• Target 8.5: By 2030, achieve full and productive employment and decent work for all women and men, including for young people and persons with disabilities, and equal pay for work of equal value.
  • Indicator 8.5.1: Average hourly earnings of female and male employees, by occupation, age group, and persons with disabilities.

10. Reduced Inequalities

  • Target 10.1: By 2030, progressively achieve and sustain income growth of the bottom 40% of the population at a rate higher than the national average.
  • Indicator 10.1.1: Growth rates of household income per capita among the bottom 40% of the population and the total population.

Analysis

1. Which SDGs are addressed or connected to the issues highlighted in the article?

The SDGs that are addressed or connected to the issues highlighted in the article are:
– SDG 1: No Poverty
– SDG 5: Gender Equality
– SDG 8: Decent Work and Economic Growth
– SDG 10: Reduced Inequalities

2. What specific targets under those SDGs can be identified based on the article’s content?

Based on the article’s content, the specific targets that can be identified are:
– Target 1.2: By 2030, reduce at least by half the proportion of men, women, and children of all ages living in poverty in all its dimensions according to national definitions.
– Target 5.1: End all forms of discrimination against all women and girls everywhere.
– Target 8.5: By 2030, achieve full and productive employment and decent work for all women and men, including for young people and persons with disabilities, and equal pay for work of equal value.
– Target 10.1: By 2030, progressively achieve and sustain income growth of the bottom 40% of the population at a rate higher than the national average.

3. Are there any indicators mentioned or implied in the article that can be used to measure progress towards the identified targets?

Yes, there are indicators mentioned or implied in the article that can be used to measure progress towards the identified targets. These indicators include:
– Indicator 1.2.2: Proportion of men, women, and children of all ages living in poverty in all its dimensions according to national definitions.
– Indicator 5.1.1: Whether or not legal frameworks are in place to promote, enforce and monitor equality and non-discrimination on the basis of sex.
– Indicator 8.5.1: Average hourly earnings of female and male employees, by occupation, age group, and persons with disabilities.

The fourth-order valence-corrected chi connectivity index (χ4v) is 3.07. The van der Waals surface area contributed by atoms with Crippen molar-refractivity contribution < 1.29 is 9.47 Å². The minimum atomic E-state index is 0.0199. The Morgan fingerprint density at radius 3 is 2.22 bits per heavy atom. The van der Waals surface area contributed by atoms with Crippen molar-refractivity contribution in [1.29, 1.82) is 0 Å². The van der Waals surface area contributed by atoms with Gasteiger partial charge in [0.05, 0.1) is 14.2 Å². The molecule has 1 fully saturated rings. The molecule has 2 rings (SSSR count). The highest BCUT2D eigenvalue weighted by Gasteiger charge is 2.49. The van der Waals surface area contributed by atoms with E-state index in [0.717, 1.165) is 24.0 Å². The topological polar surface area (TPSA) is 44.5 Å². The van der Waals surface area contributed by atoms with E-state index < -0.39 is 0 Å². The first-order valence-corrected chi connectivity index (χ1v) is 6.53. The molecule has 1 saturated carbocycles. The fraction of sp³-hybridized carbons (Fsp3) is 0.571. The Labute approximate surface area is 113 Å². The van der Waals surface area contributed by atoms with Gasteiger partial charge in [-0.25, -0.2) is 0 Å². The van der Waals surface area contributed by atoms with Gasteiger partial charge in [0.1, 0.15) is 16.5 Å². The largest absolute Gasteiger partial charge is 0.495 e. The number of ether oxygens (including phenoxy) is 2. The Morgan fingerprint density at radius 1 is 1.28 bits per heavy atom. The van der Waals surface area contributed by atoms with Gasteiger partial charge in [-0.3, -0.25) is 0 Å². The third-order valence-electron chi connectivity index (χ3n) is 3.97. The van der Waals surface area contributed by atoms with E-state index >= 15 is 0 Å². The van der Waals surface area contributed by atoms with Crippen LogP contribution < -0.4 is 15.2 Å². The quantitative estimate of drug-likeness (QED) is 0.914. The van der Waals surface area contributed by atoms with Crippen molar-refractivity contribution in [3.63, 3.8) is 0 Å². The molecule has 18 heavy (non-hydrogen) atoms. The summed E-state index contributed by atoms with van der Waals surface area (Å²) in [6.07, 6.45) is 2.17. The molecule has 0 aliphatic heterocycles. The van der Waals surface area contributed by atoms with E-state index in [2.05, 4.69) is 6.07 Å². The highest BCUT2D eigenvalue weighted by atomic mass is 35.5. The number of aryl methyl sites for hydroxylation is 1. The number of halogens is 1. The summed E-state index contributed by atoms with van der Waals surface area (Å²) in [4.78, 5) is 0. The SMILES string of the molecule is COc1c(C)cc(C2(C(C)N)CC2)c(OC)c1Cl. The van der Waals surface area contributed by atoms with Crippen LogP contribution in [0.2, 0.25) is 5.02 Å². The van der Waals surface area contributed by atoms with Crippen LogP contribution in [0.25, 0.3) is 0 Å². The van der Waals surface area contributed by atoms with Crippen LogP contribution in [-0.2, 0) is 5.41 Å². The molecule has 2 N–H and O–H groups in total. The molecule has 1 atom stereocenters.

– Indicator 10.1.1: Growth rates of household income per capita among the bottom 40% of the population and the total population.

Table: SDGs, Targets, and Indicators

SDGs Targets Indicators
SDG 1: No Poverty Target 1.2: By 2030, reduce at least by half the proportion of men, women, and children of all ages living in poverty in all its dimensions according to national definitions. Indicator 1.2.2: Proportion of men, women, and children of all ages living in poverty in all its dimensions according to national definitions.
SDG 5: Gender Equality Target 5.1: End all forms of discrimination against all women and girls everywhere. Indicator 5.1.1: Whether or not legal frameworks are in place to promote, enforce and monitor equality and non-discrimination on the basis of sex.
SDG 8: Decent Work and Economic Growth Target 8.5: By 2030, achieve full and productive employment and decent work for all women and men, including for young people and persons with disabilities, and equal pay for work of equal value. Indicator 8.5.1: Average hourly earnings of female and male employees, by occupation, age group, and persons with disabilities.
SDG 10: Reduced Inequalities Target 10.1: By 2030, progressively achieve and sustain income growth of the bottom 40% of the population at a rate higher than the national average. Indicator 10.1.1: Growth rates of household income per capita among the bottom 40% of the population and the total population.

Behold! This splendid article springs forth from the wellspring of knowledge, shaped by a wondrous proprietary AI technology that delved into a vast ocean of data, illuminating the path towards the Sustainable Development Goals. Remember that all rights are reserved by SDG Investors LLC, empowering us to champion progress together.

Source: minnpost.com

 

Join us, as fellow seekers of change, on a transformative journey at https://sdgtalks.ai/welcome, where you can become a member and actively contribute to shaping a brighter future.

 

About the author

ZJbTFBGJ2T

Leave a Comment